But beauty as the defining characteristic of a female character, makes her not an actor in an adventure but the acted upon.
Maybe it’s just my sense of things and not really a fact, but it does seem as if the majority of conversations about romance tend to revolve around the hero. Which makes sense in same way that people are more interested in Satan’s character in Paradise Lost than in anyone else’s or why Iago is more interesting than Othello, and Edmund is more interesting than Edgar. Heroes often skirt villainy just enough that it makes ‘em interesting to think about. Oh, certainly it may not make them likeable but it makes them talked about. Because regardless of how hot a hero is, the ones that work the best are more than their beauty.
But I don’t believe that the same holds true for heroines. I think that they are confined by a need we have for female characters to be likable. Not even place-holders, just likable. But likable, isn’t always interesting. Nor does it allow for the development of a character arc. The character arc of the average romance novel heroine, whether historical or contemporary, is as follows: good girl, underappreciated, maybe even beautiful, gets the man she deserves. Her beauty proves to us, the readers, that she deserves the hero. But I don’t want to read a story about people who deserve to be loved, because that’s not really how love works. Love loves the undeserving. Plenty of people out there are loved and they do not deserve to be. And plenty of people who deserve to be loved, aren’t. But mostly, people, even fictional characters, deserve and don’t deserve love in about equal measure.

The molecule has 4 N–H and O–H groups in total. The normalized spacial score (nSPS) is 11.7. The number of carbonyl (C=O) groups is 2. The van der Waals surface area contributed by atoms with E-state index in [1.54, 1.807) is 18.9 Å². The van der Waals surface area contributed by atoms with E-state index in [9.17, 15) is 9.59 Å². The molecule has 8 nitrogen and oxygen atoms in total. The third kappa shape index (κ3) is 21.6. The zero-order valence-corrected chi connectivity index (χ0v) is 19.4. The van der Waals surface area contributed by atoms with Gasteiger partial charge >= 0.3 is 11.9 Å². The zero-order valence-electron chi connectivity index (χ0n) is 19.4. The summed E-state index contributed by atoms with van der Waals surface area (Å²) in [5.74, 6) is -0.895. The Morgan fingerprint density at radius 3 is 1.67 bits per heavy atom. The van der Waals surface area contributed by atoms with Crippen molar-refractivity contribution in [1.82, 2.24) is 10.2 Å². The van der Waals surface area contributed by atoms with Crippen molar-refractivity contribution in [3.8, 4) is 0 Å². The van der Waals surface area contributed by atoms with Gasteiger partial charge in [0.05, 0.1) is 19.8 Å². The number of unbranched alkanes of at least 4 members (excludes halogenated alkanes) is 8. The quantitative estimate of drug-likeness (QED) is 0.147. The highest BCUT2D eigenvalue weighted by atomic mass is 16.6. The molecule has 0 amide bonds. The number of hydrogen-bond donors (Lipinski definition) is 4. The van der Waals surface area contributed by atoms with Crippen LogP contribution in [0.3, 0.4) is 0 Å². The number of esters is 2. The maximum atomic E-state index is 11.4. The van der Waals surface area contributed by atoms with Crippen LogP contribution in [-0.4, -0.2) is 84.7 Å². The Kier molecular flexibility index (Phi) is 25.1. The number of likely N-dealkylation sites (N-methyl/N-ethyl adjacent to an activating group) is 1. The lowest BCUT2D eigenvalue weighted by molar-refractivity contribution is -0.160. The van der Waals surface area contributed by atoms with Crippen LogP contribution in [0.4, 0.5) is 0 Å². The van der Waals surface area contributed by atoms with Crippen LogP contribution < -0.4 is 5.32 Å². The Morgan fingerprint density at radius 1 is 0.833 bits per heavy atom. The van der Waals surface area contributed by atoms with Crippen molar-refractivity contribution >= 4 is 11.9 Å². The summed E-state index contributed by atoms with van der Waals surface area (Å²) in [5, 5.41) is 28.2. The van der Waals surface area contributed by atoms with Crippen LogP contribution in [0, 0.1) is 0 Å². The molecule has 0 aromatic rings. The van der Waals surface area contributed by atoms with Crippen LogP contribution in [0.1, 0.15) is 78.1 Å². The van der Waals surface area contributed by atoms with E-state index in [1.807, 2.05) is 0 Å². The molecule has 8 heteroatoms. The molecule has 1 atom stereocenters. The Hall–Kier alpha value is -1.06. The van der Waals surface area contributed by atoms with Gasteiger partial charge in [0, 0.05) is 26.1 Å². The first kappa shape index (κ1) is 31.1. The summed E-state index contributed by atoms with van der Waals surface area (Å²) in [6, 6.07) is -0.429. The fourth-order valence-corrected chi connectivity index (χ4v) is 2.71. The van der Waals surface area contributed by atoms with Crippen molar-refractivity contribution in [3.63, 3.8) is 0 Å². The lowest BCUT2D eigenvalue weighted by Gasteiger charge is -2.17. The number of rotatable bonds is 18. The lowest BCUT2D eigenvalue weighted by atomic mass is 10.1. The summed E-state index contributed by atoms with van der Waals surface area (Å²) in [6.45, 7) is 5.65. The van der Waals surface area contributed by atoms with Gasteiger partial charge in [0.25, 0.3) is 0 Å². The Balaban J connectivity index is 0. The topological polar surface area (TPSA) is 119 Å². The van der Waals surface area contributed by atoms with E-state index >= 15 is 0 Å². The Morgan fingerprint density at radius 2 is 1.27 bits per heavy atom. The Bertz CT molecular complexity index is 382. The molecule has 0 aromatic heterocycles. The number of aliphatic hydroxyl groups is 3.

So, I think that the heroine’s beauty becomes like a shorthand for the relationship. We don’t get see the nuances of the hero falling in love with the heroine or vice versa. Instead, we get descriptions of her body, as if her body alone and the beauty that is attached to it explains why this time the hero falls. As if the reason that the hero hitherto has not fallen in love is that he hasn’t met the right combination of virtue and beauty.